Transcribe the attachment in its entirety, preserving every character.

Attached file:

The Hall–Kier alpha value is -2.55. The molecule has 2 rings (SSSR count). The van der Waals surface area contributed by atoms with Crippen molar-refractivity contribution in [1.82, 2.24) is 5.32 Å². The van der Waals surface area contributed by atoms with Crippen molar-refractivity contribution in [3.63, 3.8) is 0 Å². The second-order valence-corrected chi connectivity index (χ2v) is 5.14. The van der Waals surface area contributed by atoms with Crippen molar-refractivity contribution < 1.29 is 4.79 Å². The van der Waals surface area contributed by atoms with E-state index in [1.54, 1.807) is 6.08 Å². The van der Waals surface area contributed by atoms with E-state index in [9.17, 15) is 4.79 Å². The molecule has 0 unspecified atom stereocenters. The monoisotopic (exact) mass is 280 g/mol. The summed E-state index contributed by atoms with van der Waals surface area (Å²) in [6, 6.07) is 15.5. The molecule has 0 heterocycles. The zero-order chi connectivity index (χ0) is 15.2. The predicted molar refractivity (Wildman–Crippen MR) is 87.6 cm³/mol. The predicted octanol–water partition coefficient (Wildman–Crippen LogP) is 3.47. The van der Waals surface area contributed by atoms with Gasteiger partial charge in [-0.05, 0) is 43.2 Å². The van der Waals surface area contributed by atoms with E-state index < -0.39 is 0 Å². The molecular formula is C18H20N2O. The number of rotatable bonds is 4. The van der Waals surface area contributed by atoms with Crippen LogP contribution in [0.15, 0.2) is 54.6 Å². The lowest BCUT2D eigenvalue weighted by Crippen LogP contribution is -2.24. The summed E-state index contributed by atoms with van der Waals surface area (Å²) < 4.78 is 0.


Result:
The Hall–Kier alpha value is -2.55. The molecule has 2 rings (SSSR count). The van der Waals surface area contributed by atoms with Crippen molar-refractivity contribution in [1.82, 2.24) is 5.32 Å². The van der Waals surface area contributed by atoms with Crippen molar-refractivity contribution in [3.63, 3.8) is 0 Å². The second-order valence-corrected chi connectivity index (χ2v) is 5.14. The van der Waals surface area contributed by atoms with Crippen molar-refractivity contribution < 1.29 is 4.79 Å². The van der Waals surface area contributed by atoms with E-state index in [1.54, 1.807) is 6.08 Å². The van der Waals surface area contributed by atoms with E-state index in [9.17, 15) is 4.79 Å². The molecule has 0 unspecified atom stereocenters. The monoisotopic (exact) mass is 280 g/mol. The summed E-state index contributed by atoms with van der Waals surface area (Å²) in [6, 6.07) is 15.5. The molecule has 0 heterocycles. The zero-order chi connectivity index (χ0) is 15.2. The predicted molar refractivity (Wildman–Crippen MR) is 87.6 cm³/mol. The predicted octanol–water partition coefficient (Wildman–Crippen LogP) is 3.47. The van der Waals surface area contributed by atoms with Gasteiger partial charge in [-0.05, 0) is 43.2 Å². The van der Waals surface area contributed by atoms with E-state index < -0.39 is 0 Å². The molecular formula is C18H20N2O. The number of rotatable bonds is 4. The van der Waals surface area contributed by atoms with Crippen LogP contribution in [0.15, 0.2) is 54.6 Å². The lowest BCUT2D eigenvalue weighted by Crippen LogP contribution is -2.24. The summed E-state index contributed by atoms with van der Waals surface area (Å²) < 4.78 is 0.